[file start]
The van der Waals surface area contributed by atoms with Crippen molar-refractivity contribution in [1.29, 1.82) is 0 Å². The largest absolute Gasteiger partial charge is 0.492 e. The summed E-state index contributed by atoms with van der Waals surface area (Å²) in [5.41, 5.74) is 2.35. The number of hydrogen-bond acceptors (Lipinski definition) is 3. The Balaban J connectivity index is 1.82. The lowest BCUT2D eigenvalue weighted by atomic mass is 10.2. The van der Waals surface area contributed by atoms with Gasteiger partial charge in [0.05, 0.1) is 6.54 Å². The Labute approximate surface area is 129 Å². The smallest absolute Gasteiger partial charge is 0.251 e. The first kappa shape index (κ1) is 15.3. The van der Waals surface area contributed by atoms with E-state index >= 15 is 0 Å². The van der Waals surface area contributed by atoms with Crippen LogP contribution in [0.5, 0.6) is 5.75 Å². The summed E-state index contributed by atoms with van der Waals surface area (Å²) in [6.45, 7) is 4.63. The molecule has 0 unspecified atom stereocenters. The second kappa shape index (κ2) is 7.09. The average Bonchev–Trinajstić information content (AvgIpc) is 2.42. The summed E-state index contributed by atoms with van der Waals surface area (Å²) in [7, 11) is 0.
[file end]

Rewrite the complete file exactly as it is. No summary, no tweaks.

The van der Waals surface area contributed by atoms with Crippen molar-refractivity contribution in [1.29, 1.82) is 0 Å². The largest absolute Gasteiger partial charge is 0.492 e. The summed E-state index contributed by atoms with van der Waals surface area (Å²) in [5.41, 5.74) is 2.35. The number of hydrogen-bond acceptors (Lipinski definition) is 3. The Balaban J connectivity index is 1.82. The lowest BCUT2D eigenvalue weighted by atomic mass is 10.2. The van der Waals surface area contributed by atoms with Gasteiger partial charge in [0.05, 0.1) is 6.54 Å². The Labute approximate surface area is 129 Å². The smallest absolute Gasteiger partial charge is 0.251 e. The first kappa shape index (κ1) is 15.3. The van der Waals surface area contributed by atoms with E-state index >= 15 is 0 Å². The van der Waals surface area contributed by atoms with Crippen LogP contribution in [0.5, 0.6) is 5.75 Å². The summed E-state index contributed by atoms with van der Waals surface area (Å²) in [6.45, 7) is 4.63. The molecule has 0 unspecified atom stereocenters. The second kappa shape index (κ2) is 7.09. The average Bonchev–Trinajstić information content (AvgIpc) is 2.42. The summed E-state index contributed by atoms with van der Waals surface area (Å²) in [7, 11) is 0.